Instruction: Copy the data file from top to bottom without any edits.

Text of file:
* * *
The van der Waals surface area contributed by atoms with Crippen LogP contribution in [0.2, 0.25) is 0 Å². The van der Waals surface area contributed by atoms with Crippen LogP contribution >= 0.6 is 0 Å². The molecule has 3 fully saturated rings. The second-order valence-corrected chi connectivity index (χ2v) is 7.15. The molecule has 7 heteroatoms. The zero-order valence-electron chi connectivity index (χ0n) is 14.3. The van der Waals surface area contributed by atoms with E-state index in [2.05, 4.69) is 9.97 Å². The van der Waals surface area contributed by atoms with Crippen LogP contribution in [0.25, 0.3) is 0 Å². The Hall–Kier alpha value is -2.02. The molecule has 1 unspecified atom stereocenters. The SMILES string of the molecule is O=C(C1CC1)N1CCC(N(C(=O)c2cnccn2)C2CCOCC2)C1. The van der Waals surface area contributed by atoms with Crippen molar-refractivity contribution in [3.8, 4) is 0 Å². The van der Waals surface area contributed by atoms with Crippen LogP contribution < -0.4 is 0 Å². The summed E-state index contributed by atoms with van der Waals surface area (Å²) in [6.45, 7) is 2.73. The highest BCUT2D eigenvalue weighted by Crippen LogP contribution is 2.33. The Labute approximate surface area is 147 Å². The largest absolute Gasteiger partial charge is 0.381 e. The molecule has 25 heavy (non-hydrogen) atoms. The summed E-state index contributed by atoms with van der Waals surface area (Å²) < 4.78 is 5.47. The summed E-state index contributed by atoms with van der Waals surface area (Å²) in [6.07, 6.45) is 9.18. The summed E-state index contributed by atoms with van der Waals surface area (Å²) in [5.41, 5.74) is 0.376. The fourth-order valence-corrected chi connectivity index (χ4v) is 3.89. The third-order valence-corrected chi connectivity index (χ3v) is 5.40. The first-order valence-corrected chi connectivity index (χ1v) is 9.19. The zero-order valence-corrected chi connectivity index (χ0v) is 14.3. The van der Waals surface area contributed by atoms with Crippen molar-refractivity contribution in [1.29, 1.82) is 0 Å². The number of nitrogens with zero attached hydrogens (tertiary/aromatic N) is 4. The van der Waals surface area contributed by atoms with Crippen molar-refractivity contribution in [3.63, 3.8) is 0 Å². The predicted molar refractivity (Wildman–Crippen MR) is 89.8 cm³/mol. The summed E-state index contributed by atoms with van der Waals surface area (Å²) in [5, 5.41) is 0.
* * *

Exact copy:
The van der Waals surface area contributed by atoms with Crippen LogP contribution in [0.2, 0.25) is 0 Å². The van der Waals surface area contributed by atoms with Crippen LogP contribution >= 0.6 is 0 Å². The molecule has 3 fully saturated rings. The second-order valence-corrected chi connectivity index (χ2v) is 7.15. The molecule has 7 heteroatoms. The zero-order valence-electron chi connectivity index (χ0n) is 14.3. The van der Waals surface area contributed by atoms with E-state index in [2.05, 4.69) is 9.97 Å². The van der Waals surface area contributed by atoms with Crippen LogP contribution in [0.25, 0.3) is 0 Å². The Hall–Kier alpha value is -2.02. The molecule has 1 unspecified atom stereocenters. The SMILES string of the molecule is O=C(C1CC1)N1CCC(N(C(=O)c2cnccn2)C2CCOCC2)C1. The van der Waals surface area contributed by atoms with Crippen molar-refractivity contribution in [3.8, 4) is 0 Å². The van der Waals surface area contributed by atoms with Crippen LogP contribution < -0.4 is 0 Å². The summed E-state index contributed by atoms with van der Waals surface area (Å²) in [6.45, 7) is 2.73. The highest BCUT2D eigenvalue weighted by Crippen LogP contribution is 2.33. The Labute approximate surface area is 147 Å². The largest absolute Gasteiger partial charge is 0.381 e. The molecule has 25 heavy (non-hydrogen) atoms. The summed E-state index contributed by atoms with van der Waals surface area (Å²) < 4.78 is 5.47. The summed E-state index contributed by atoms with van der Waals surface area (Å²) in [6.07, 6.45) is 9.18. The summed E-state index contributed by atoms with van der Waals surface area (Å²) in [5.41, 5.74) is 0.376. The fourth-order valence-corrected chi connectivity index (χ4v) is 3.89. The third-order valence-corrected chi connectivity index (χ3v) is 5.40. The first-order valence-corrected chi connectivity index (χ1v) is 9.19. The zero-order valence-corrected chi connectivity index (χ0v) is 14.3. The van der Waals surface area contributed by atoms with Crippen molar-refractivity contribution in [1.29, 1.82) is 0 Å². The number of nitrogens with zero attached hydrogens (tertiary/aromatic N) is 4. The van der Waals surface area contributed by atoms with Crippen molar-refractivity contribution in [3.63, 3.8) is 0 Å². The predicted molar refractivity (Wildman–Crippen MR) is 89.8 cm³/mol. The summed E-state index contributed by atoms with van der Waals surface area (Å²) in [5, 5.41) is 0.